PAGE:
Will my cell phone work?

Google logo is photographed on a camera phone
Wireless carriers are beefing up their networks to handle an expected surge in voice and data traffic from the Republican National Convention in St. Paul.
Photo Illustration by Jeff J Mitchell/Getty Images

The short answer is: yes.

At the Xcel Energy Center, delegates, journalists and other convention attendees will expect their cell phone calls, text and video messages and wireless Web browsing to be flawless and fast.

The major wireless carriers -- Sprint, Verizon, AT&T and T-Mobile -- insist they'll meet those expectations, and keep local folks happy, too.

No Minnesotans should have any problem using their cell phones because of the convention.

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The carriers have been spending millions of dollars to boost the capacity of their voice and data networks around the Xcel and at other convention hot spots.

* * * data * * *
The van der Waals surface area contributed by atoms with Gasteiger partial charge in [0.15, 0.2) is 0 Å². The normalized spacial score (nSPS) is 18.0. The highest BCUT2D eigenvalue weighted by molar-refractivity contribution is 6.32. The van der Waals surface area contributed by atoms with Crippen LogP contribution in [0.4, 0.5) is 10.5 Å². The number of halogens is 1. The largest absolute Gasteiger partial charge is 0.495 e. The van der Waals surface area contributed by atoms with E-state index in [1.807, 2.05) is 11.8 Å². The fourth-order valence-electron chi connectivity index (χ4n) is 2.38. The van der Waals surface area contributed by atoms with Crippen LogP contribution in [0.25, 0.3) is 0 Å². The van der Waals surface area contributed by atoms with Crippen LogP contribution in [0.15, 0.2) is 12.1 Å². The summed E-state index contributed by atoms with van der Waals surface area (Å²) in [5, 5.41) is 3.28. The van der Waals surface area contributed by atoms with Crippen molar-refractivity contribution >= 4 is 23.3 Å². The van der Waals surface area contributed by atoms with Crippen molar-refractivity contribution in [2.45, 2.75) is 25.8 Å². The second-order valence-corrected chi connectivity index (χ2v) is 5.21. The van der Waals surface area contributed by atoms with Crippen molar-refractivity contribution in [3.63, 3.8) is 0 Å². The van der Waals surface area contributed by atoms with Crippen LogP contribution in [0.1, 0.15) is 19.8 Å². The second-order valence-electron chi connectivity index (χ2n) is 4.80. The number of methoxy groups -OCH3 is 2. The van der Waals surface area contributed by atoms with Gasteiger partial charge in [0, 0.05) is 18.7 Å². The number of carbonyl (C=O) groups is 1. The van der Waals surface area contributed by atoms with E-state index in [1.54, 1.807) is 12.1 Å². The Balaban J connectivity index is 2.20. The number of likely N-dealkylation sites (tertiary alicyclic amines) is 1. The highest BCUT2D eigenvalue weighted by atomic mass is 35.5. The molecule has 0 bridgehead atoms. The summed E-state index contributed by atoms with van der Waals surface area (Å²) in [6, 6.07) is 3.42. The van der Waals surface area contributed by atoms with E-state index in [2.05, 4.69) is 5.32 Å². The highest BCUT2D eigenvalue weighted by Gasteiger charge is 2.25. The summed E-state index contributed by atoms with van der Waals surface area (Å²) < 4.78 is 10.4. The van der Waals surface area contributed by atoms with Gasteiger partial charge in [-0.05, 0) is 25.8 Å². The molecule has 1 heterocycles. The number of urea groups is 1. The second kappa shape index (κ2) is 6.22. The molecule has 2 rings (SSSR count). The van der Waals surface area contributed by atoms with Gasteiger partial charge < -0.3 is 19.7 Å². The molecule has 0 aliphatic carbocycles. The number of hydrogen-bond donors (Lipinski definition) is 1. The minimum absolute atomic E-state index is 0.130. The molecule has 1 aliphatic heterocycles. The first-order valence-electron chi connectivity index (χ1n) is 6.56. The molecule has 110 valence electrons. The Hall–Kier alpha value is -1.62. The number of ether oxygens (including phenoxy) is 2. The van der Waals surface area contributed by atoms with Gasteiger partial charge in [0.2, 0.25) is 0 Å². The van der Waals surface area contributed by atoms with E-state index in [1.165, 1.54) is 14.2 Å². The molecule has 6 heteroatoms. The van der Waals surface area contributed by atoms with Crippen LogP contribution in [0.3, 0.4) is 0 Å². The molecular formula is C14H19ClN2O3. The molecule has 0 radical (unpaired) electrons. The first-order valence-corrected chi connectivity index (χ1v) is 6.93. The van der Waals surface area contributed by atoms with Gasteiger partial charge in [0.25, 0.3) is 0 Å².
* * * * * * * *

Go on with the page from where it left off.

Verizon spokeswoman Karen Smith says her firm is really beefing up its local network, adding a lot more horsepower.

"We brought in our COWS and COLTS to join the elephant at the party," she said.

That's COW, as in "cellular on wheels," and COLT, as in "cellular on light truck."

Smith says these temporary, portable cell sites will help boost Verizon's data transmission capacity at the Xcel by 150 percent. Voice capacity will increase by 33 percent.

Other carriers have been spiffing up their networks, too.

AT&T Wireless will also have several temporary cell sites deployed, and more in reserve.

Dave Fine, AT&T Wireless general manager for Minnesota, says his company is ready to meet any service challenge that arises.

"For this convention, we'll have a war room set up that will monitor and report our statistics out," Fine said. "And if we need to make a shift and add capacity, we'll be able to do that on the fly."

Hopefully, with no service issues to get them down, convention-goers can focus on important matters, like getting convention-themed ring tones, music or sound bites for their cell phones.

For instance, John McCain's "My friends, my friends, my friends, my friends."

And this one from Hillary Clinton: "Shame on you, Barack Obama."

Those audio clips are available at slate.com.